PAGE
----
Vanier College is growing itself a green thumb. Actually, make that plural – more than one hand is responsible for the success of the Vanier Collective Gardens. The gardens really began to sprout around campus two years ago, and have since flourished to the point of being considered “a part of Vanier’s educational landscape and educational worth” and of gaining recognition from the city of Montreal, says Myriam Mansour, Sustainability Major Coordinater and leader of the garden project. Mansour’s enthusiasm about the future of this endeavor is contagious, especially when discussing the acknowledgement from Espace pour la vie Montréal, for the biodiversity of the gardens, the positive impact they have on the disappearing species of Monarch butterflies, and the habitat they provide for the birds of Montreal.
Due to its variety of plants, including some native to Quebec such as Common Milkweed, Golden Rod, and, of course, apple trees, the Vanier Collective Gardens have earned the title of being a “Biodiversity Garden”. The green areas are pesticide-free, containing many disease-resistant plants fertilized by natural fertilizers, and maintained in an environmentally acceptable manner. The addition of eight barrels to collect rain water has heightened the sustainable factor of the project, though volunteers are needed to control the valves that keep the water-recycling functional.
The Sports Complex flower planter in front of the main entrance of the G building, is a “Monarch Oasis” as it contains native plants that are essential to Monarchs (Milkweed), as well as other good sources of nectar.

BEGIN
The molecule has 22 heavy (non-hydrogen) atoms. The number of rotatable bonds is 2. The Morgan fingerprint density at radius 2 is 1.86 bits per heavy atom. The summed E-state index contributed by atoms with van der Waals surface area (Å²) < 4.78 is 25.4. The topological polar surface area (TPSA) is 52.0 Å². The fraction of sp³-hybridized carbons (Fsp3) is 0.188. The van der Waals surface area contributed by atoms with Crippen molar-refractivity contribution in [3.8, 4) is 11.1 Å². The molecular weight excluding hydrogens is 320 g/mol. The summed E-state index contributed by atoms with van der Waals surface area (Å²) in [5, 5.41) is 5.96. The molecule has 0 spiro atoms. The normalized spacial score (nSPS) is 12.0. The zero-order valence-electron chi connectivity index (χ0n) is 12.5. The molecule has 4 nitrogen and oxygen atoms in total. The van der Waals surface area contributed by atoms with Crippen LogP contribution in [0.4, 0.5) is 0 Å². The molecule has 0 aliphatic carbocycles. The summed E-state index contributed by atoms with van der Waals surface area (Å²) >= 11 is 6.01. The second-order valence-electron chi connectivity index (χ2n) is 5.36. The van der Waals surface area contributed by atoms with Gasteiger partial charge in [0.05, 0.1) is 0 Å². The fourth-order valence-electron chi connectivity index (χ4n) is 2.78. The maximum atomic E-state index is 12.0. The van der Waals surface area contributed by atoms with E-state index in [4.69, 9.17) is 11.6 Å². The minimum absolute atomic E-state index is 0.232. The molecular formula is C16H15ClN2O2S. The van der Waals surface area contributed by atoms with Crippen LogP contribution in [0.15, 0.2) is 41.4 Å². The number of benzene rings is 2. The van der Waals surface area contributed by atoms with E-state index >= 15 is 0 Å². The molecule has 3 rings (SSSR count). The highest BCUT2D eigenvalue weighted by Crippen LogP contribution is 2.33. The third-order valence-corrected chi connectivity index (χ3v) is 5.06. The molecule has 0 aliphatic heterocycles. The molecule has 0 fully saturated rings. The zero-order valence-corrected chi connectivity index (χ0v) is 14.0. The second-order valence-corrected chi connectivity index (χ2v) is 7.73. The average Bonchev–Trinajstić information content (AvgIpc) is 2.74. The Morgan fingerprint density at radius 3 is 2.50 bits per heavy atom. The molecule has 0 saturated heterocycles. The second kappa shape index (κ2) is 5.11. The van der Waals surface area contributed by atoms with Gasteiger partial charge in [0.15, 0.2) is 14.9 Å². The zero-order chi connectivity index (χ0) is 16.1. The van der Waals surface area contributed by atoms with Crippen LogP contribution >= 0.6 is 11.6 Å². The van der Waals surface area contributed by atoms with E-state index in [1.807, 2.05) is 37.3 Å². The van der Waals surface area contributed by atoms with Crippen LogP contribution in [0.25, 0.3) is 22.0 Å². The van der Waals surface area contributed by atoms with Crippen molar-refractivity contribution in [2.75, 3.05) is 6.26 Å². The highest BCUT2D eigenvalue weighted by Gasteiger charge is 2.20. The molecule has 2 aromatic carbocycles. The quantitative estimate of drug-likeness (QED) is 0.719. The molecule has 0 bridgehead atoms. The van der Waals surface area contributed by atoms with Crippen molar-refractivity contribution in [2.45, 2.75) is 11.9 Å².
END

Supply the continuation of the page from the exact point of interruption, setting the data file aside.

Perhaps one of the most surprising features of the gardens, due to their urban location, is their status as a “Bird Garden”. Located near the N building, Vanier’s bird habitat, run by Environmental and Wildlife Management’s Evelyn Barten, provides a shelter for the feathered flocks of Montreal complete with food sources for all season and a shallow water source. Among other species, the space attracts Chickadees, Cardinals, and Cedar Waxwings – which have not been seen in the area before. Barten envisions the success of the bird habitat based on its popularity in the last year: “They’re coming, they’re spotting it, they’re showing up, and they’re sticking around.” Environmental and Wildlife Management’s plans are to expand the area in future semesters once official permission is granted. The team is hoping that the college will take action to make the reflective windows of the N building safer, “because right now they are authentically bird-killers” due to the mirror image of the sky they convey to birds in flight.
The Squirrel Struggle
Many aspects of the Vanier Collective Gardens are compromised by the campus’ infamous squirrels. Squirrels eat a substantial amount more than the smaller, feathered visitors of the habitat and they are literally eating away the seed budget. Barten took action against this problem, “I got what is so-called a squirrel-proof birdfeeder. They’re starting to outsmart it, but they don’t empty it.” So far, so good. Cotton-tail rabbits are also taking over the area, though their presence is more recent and less alarming.
However, squirrels don’t stop at seed. In fact, they annually wreak havoc on the vegetable gardens (near the A building entrance). In 2015, Mansour and a few determined students attempted to create a net barrier around and above the garden. The squirrels nibbled right through it – and the groundhogs were able to burrow under it. Still, during the 2015 season, vegetables including tomatoes, pepper, eggplant, green beans, kale, and Swiss chard were successfully harvested. Some of them have even been distributed at Jake’s Café. To increase productivity by reducing squirrel-related damages to the produce, a chicken-wire strategy might be adopted this year; time will tell of its efficiency.
Written By: Katherine Willcocks